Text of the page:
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"I have used a wide variety of secondaries and Jackson ImmunoResearch has consistently been the best. The fluorophores are bright and stable and their selective (x reactivity removed) secondaries have always shown species specificity in multiple labeling."
Janet Duerr, Ohio University
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Signal can be increased by changing from an enzyme- or fluorophore-conjugated antibody to a biotinylated secondary antibody followed by enzyme- or fluorophore-conjugated streptavidin. Some fluorophores are brighter than others, so changing from a FITC-conjugate to Alexa Fluor® 488 will also increase the signal.
A primary antibody that can be detected by a sensitive reporter molecule may not be detectable with a less sensitive reagent. For example, immunoperoxidase is typically 10 to 100 fold more sensitive than immunofluorescence in IHC applications. Using a higher concentration of the primary antibody may solve the problem. Sometimes, an amplification protocol is required to obtain desired signal.
Titrating the primary antibody is recommended for each protocol. The working dilution of a primary antibody may be known for a particular protocol, but may need to be modified if a new detection system is used.
Sodium azide is a potent inhibitor of peroxidase activity. Confirm that azide is not present in buffers or diluents. The water used for reconstitution and the glycerol used to prolong product shelf life may contain peroxidase inhibitors. Assure that dH2O is used for rehydration, and that glycerol is ACS certified.
Jackson ImmunoResearch secondary antibodies are raised against and purified on the solid phase column of immunoglobulins isolated from "normal serum". Therefore, less abundant isotypes may be recognized more weakly. For example, mouse IgG3 is poorly represented in normal serum, and anti-mouse IgG, Fcγ does not recognize it as well as other subclasses. Anti-mouse IgG, subclass specific antibodies provide robust signal from each mouse isotype.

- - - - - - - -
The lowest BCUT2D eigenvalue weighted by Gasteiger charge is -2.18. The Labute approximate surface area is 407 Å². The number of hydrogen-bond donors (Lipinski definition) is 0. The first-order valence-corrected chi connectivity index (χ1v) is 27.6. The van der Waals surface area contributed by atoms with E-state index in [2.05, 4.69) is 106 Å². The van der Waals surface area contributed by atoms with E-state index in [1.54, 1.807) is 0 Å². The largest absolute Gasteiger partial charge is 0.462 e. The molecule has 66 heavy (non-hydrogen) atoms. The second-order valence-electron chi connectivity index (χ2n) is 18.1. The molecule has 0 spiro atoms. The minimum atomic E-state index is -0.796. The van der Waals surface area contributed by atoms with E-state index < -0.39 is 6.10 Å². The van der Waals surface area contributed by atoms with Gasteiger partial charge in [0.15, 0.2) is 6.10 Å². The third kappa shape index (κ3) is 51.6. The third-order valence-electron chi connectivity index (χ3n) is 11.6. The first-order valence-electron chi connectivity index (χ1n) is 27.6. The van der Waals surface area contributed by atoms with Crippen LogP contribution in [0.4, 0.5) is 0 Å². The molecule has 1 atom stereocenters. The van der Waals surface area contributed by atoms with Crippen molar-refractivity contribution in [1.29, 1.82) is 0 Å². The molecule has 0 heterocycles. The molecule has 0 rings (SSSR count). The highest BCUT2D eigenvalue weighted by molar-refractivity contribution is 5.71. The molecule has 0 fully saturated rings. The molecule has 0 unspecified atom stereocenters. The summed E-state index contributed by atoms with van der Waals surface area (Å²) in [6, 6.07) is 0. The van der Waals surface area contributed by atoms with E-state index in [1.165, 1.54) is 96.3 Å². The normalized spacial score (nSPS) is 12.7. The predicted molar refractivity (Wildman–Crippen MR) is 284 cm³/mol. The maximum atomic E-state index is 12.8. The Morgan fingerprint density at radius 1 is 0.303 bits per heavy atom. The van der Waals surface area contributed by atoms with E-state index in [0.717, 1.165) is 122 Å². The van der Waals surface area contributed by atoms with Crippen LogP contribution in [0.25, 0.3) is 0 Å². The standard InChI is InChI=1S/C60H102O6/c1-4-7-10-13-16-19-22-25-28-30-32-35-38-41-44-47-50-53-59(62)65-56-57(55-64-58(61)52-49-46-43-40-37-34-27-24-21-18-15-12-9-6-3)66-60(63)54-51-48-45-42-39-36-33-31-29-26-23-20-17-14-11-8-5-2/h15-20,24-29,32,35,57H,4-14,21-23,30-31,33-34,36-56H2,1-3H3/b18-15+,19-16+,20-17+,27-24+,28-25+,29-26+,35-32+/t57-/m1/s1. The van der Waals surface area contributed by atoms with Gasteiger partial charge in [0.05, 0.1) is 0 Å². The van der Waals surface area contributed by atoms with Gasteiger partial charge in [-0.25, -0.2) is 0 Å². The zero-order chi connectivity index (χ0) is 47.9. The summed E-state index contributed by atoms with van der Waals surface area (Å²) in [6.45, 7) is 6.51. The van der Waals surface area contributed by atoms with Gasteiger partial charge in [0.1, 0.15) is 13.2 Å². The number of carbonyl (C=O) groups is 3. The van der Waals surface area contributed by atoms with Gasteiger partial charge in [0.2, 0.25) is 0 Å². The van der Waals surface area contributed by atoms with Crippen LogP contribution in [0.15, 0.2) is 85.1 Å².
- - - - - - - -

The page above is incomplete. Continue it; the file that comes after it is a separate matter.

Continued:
Polyclonal primary antibodies (made in rabbits, goats, guinea pigs etc.) usually contain more than one isotype, so problems with subclass recognition should not be encountered.
Secondary antibodies that have been cross-adsorbed against closely related species (such as anti-mouse adsorbed against rat) recognize only the epitopes on mouse IgG that are different from rat. If a monoclonal mouse IgG primary antibody is not comprised of those unique epitopes, it may be weakly recognized by the labeled secondary antibody.
Carrier proteins such as BSA and dry milk frequently contain IgG. If a labeled anti-goat IgG is diluted in buffer containing IgG-contaminated BSA or dry milk, cross-reactivity of the anti-goat antibody with bovine IgG will remove active antibody from solution and alter the effective concentration. Diluting the antibody in wash buffer only, for example PBST, is preferable to diluting in the presence of carrier proteins. For more effective blocking, incubate with blocking reagent as a separate step instead of adding it to the antibody diluent.